6 Week Online Medical Assistant Program

Our 6 week online medical assistant program is the perfect way to get started in a new career in the medical field. This program provides everything you need to get started, including comprehensive coursework and hands-on training.

Checkout this video:


The 6 week online medical assistant program is designed to provide students with the knowledge and skills necessary to become a medical assistant. The program is divided into six weeks, each of which covers a different topic.

Week 1: Introduction to the Medical Assistant Role
In the first week of the program, students will be introduced to the medical assistant role. They will learn about the duties of a medical assistant, and the skills necessary to perform those duties.

Week 2: Medical Terminology
In the second week of the program, students will learn about Medical Terminology They will learn how to pronounce and use medical terms correctly.

Week 3: Anatomy and Physiology
In the third week of the program, students will learn about Anatomy and Physiology. They will learn about the structure and function of the human body.

Week 4: Medical Law and Ethics
In fourth week of the program, students will learn about Medical Law and Ethics. They will learn about patient confidentiality, HIPAA laws, and other ethical considerations for Medical assistants

Week 5: Clinical Procedures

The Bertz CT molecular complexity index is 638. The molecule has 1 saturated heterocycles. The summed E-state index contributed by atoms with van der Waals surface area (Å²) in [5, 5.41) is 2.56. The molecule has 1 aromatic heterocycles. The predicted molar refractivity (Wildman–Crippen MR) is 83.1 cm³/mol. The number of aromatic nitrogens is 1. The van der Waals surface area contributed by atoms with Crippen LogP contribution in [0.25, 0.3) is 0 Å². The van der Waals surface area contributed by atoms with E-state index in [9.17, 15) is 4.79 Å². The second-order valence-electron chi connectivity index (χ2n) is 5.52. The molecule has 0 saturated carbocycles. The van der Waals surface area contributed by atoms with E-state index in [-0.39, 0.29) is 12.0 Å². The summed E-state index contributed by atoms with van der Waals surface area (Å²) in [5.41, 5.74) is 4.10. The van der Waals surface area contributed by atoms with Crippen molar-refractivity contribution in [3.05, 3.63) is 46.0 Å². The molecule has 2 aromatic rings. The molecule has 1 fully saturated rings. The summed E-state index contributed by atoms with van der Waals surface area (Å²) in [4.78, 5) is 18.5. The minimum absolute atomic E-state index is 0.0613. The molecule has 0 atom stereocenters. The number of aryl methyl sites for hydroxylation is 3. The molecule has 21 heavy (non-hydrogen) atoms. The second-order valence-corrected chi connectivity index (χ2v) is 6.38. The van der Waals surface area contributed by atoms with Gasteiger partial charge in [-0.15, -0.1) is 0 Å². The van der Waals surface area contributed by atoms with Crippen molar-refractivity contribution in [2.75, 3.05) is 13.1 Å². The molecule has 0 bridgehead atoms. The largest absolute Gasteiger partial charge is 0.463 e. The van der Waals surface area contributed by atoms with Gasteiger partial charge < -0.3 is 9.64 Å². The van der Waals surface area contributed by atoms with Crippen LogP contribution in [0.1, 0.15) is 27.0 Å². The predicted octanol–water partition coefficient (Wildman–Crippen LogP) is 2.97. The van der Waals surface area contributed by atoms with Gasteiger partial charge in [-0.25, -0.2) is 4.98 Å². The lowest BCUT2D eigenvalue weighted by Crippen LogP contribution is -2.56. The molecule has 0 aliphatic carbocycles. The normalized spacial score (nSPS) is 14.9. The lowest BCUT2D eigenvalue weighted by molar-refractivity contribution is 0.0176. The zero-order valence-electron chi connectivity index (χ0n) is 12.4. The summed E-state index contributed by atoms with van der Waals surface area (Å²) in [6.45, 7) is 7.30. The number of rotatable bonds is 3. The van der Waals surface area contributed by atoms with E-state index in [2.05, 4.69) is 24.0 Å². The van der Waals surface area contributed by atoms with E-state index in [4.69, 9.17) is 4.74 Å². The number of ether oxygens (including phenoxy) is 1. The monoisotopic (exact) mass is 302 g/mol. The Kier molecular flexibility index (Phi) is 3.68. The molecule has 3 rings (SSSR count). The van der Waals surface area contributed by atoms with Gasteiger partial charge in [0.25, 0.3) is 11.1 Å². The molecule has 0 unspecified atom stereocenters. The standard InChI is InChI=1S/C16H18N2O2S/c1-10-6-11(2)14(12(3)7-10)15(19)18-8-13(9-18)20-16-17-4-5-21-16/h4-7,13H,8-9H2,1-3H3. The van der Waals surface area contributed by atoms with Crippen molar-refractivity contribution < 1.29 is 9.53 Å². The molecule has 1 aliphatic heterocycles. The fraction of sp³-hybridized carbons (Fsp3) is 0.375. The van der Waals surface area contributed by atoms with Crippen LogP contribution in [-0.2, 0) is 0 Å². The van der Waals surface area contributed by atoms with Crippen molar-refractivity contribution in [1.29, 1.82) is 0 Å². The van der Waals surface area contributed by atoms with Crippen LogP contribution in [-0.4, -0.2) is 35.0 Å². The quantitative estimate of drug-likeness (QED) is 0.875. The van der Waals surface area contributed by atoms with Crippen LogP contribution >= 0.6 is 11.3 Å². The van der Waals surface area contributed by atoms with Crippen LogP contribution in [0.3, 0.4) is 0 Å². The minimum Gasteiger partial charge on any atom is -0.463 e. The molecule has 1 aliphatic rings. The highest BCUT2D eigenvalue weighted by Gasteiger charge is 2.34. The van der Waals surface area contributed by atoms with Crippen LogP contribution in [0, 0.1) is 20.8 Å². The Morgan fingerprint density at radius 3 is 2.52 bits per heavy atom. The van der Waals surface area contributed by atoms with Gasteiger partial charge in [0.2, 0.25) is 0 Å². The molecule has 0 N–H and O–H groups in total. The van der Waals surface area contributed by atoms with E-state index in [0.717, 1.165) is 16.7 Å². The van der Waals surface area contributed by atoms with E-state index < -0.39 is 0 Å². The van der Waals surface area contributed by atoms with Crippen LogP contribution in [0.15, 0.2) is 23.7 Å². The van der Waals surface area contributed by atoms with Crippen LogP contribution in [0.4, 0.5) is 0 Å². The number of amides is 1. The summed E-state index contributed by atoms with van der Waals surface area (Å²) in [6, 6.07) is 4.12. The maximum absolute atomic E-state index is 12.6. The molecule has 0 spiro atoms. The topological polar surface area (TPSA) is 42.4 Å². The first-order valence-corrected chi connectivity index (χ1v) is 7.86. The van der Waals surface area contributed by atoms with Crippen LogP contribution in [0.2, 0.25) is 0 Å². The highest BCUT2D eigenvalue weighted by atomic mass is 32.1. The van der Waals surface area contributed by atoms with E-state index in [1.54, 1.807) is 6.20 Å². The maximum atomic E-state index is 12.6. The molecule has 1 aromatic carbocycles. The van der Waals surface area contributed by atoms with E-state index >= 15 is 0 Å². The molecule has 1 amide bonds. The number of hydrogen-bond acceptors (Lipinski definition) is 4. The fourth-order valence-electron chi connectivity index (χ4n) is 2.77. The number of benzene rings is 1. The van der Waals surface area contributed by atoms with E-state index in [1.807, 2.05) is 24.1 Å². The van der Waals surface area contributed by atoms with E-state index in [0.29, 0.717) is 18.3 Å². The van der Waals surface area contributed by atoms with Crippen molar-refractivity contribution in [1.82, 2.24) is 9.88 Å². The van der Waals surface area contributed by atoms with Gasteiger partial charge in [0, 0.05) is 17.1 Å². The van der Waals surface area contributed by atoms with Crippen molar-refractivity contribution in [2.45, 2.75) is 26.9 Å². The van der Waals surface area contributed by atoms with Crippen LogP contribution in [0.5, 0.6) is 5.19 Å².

In fifth week of the program, students will learn about Clinical Procedures. They will learn how to take vital signs, administer injections, and perform other common clinical procedures.

Week 6: Administrative Procedures
In sixth week ofthe program, students will learn about Administrative Procedures. They will learn how to schedule appointments, maintain patient records, and billing procedures.

What is a medical assistant?

A medical assistant is a health care professional who supports the work of physicians and other health care providers. Medical assistants perform many tasks in clinics, hospitals, and other healthcare facilities. They may take medical histories, help patients communicate their symptoms, measure vital signs such as blood pressure, weight, and height, provide information about medical procedures to patients and their families, schedule appointments and laboratory tests, prepare patients for examinations, assist during examinations, authorize insurance reimbursement forms, perform basic laboratory tests on site, draw blood for laboratory tests, give injections under physician supervision, handle correspondence, transcribe physician dictated medical reports.

Duties of a medical assistant